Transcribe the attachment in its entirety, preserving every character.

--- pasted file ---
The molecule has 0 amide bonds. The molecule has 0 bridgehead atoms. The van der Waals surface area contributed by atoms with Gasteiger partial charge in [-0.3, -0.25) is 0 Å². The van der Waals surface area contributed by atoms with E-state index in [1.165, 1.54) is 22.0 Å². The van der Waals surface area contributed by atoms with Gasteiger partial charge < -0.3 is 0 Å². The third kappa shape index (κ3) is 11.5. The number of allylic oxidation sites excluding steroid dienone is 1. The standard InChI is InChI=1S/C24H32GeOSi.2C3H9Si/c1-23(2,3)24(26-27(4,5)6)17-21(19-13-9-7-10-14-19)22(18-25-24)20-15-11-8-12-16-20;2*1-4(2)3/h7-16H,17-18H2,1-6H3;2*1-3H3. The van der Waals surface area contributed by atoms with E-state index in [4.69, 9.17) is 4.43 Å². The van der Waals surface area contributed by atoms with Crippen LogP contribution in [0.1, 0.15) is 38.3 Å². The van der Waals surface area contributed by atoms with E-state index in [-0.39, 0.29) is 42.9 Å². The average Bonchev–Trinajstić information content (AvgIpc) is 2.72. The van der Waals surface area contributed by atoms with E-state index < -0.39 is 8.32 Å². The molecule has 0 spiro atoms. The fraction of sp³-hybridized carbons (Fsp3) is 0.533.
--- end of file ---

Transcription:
The molecule has 0 amide bonds. The molecule has 0 bridgehead atoms. The van der Waals surface area contributed by atoms with Gasteiger partial charge in [-0.3, -0.25) is 0 Å². The van der Waals surface area contributed by atoms with E-state index in [1.165, 1.54) is 22.0 Å². The van der Waals surface area contributed by atoms with Gasteiger partial charge < -0.3 is 0 Å². The third kappa shape index (κ3) is 11.5. The number of allylic oxidation sites excluding steroid dienone is 1. The standard InChI is InChI=1S/C24H32GeOSi.2C3H9Si/c1-23(2,3)24(26-27(4,5)6)17-21(19-13-9-7-10-14-19)22(18-25-24)20-15-11-8-12-16-20;2*1-4(2)3/h7-16H,17-18H2,1-6H3;2*1-3H3. The van der Waals surface area contributed by atoms with E-state index in [4.69, 9.17) is 4.43 Å². The van der Waals surface area contributed by atoms with Crippen LogP contribution in [0.1, 0.15) is 38.3 Å². The van der Waals surface area contributed by atoms with E-state index in [-0.39, 0.29) is 42.9 Å². The average Bonchev–Trinajstić information content (AvgIpc) is 2.72. The van der Waals surface area contributed by atoms with E-state index < -0.39 is 8.32 Å². The molecule has 0 spiro atoms. The fraction of sp³-hybridized carbons (Fsp3) is 0.533.